ST. LOUIS • An application for $40 million in state tax credits for building a Major League Soccer stadium downtown also reveals more details about an ownership group’s plan to bring a team to St. Louis.
The city’s application is in addition to the $80 million for stadium construction that city voters may be asked to decide in April. The tax credit request will be presented to the state Development Finance Board at a special meeting in Jefferson City Thursday morning.
A vote by the board is expected Dec. 20.
“We remain committed to working with (team ownership group) SC STL to develop a sound financial proposal to put before the voters,” Mayor Francis Slay’s Chief of Staff Mary Ellen Ponder said in an emailed statement. “This is a piece of that proposal.”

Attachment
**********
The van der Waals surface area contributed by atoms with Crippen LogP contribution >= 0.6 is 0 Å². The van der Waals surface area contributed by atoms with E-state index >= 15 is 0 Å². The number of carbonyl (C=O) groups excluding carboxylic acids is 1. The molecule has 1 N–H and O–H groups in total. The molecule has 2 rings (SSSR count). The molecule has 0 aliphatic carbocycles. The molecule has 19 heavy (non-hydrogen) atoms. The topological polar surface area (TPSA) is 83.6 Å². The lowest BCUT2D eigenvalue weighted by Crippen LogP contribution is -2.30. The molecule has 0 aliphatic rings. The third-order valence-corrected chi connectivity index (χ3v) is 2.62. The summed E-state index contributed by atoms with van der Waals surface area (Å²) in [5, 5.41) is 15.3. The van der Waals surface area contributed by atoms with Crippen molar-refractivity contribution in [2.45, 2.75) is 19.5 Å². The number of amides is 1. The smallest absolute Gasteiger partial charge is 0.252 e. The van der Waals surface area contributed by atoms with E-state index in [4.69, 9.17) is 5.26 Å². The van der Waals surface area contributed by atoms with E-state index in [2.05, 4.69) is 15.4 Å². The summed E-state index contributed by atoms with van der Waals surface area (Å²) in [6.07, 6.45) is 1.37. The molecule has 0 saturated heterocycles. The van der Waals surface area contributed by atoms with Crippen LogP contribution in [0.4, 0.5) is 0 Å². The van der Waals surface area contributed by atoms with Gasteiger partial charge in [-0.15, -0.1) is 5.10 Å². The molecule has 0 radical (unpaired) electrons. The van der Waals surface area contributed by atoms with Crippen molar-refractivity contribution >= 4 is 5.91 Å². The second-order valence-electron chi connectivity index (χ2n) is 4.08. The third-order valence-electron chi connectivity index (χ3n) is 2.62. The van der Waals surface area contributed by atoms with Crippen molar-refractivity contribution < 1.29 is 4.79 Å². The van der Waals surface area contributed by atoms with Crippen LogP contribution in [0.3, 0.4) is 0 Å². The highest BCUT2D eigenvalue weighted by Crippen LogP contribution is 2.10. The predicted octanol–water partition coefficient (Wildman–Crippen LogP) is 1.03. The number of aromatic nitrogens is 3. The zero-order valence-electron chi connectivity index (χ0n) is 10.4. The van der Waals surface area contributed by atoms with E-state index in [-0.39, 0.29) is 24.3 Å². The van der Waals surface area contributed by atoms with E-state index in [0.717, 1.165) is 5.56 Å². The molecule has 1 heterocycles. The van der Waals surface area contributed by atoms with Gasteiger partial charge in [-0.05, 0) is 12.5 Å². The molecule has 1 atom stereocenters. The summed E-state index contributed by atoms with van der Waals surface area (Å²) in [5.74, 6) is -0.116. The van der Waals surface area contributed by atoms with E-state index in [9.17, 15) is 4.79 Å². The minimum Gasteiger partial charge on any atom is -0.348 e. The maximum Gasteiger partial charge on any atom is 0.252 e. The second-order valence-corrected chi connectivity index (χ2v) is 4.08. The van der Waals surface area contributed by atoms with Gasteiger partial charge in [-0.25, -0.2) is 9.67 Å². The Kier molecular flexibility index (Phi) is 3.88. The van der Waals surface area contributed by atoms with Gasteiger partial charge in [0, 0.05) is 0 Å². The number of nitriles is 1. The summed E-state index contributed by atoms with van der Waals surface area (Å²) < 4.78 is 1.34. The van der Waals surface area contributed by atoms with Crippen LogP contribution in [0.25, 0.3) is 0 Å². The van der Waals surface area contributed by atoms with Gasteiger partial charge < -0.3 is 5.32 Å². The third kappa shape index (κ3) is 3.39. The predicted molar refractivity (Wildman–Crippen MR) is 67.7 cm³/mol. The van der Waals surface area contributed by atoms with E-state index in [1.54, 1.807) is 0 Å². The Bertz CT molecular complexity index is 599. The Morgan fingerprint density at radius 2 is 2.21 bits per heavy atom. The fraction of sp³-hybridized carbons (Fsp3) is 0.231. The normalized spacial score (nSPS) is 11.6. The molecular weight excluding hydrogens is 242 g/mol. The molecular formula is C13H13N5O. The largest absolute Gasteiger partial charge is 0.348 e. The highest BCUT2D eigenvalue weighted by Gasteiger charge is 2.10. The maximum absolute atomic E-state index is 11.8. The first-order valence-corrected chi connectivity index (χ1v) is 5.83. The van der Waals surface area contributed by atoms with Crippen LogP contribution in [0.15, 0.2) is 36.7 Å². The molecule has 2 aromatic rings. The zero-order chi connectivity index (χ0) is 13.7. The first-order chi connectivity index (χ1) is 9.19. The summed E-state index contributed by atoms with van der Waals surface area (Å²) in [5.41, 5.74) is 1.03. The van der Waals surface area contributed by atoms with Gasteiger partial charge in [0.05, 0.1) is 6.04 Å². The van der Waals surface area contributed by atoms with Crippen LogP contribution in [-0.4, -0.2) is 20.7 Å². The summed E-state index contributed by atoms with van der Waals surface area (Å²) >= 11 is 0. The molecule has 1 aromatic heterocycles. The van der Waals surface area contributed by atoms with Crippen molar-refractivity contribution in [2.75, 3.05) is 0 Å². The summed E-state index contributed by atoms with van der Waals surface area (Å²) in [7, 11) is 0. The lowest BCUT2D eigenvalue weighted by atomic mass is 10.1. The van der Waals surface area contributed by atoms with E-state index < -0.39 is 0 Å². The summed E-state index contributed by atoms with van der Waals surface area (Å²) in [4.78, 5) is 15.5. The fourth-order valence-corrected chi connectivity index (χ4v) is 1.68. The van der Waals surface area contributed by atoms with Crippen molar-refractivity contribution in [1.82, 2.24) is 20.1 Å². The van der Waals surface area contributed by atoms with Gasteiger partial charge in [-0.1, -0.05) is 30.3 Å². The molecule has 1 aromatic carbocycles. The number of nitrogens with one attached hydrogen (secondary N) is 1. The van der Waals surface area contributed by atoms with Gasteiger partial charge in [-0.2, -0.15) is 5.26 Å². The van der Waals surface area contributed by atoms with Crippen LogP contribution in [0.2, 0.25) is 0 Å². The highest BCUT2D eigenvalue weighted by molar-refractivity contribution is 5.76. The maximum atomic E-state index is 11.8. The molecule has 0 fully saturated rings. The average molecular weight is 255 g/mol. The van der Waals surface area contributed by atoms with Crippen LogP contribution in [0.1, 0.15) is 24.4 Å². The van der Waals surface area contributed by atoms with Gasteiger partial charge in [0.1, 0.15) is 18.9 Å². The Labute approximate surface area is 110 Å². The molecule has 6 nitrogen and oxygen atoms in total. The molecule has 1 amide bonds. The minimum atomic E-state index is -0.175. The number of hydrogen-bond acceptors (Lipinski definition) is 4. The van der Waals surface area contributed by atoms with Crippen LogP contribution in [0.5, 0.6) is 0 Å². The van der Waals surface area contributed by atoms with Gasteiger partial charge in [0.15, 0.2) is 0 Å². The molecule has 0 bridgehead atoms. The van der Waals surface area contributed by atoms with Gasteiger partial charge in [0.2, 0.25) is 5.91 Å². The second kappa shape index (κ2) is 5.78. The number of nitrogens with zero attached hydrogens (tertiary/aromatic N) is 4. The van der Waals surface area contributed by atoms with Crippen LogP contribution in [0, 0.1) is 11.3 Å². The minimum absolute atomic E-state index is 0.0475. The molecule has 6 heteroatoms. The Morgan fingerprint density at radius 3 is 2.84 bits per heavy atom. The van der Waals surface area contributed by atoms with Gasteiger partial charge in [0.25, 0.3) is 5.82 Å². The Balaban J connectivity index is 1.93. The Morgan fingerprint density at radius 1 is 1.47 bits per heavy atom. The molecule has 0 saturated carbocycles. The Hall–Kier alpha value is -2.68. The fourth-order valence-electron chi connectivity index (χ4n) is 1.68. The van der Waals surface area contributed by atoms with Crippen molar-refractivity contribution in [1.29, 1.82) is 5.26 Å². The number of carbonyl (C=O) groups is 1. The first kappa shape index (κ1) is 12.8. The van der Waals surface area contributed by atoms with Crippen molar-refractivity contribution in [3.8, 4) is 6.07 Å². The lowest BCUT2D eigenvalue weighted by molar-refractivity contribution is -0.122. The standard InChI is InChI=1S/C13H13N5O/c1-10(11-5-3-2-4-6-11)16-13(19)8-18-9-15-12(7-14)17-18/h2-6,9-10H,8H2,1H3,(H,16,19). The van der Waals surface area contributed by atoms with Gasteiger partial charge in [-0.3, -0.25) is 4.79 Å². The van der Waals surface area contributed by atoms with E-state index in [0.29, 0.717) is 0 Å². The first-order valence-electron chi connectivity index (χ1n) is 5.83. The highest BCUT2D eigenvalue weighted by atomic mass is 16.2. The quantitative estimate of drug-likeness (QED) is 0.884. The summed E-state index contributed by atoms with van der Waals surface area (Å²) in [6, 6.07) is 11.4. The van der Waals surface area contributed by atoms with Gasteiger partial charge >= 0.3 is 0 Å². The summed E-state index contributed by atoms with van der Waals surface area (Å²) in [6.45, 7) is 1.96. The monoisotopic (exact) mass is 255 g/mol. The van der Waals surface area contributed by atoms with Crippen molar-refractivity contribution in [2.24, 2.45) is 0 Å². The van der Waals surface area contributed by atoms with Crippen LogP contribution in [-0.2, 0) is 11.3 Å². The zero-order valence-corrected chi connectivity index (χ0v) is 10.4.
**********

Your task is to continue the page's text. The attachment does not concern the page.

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The application, prepared by the city’s Land Clearance for Redevelopment Authority, puts the total estimated cost of the stadium and acquiring a team at $405 million. SC STL, led by former Bain Capital executive and majority investor Paul Edgerley, St. Louis FC founder Jim Kavanaugh, and former Anheuser-Busch president Dave Peacock, would provide $280 million, including the $200 million team expansion fee.
The rest includes an estimated $9 million to be spent by the Missouri Department of Transportation, which owns most of the 24-acre site west of Union Station, to prepare the land for development before selling it to the city. The city would buy the land for an estimated $15 million.
That expense would presumably come out of the city’s $80 million contribution if voters approve it. Crane said that ballot proposal could be made public next week.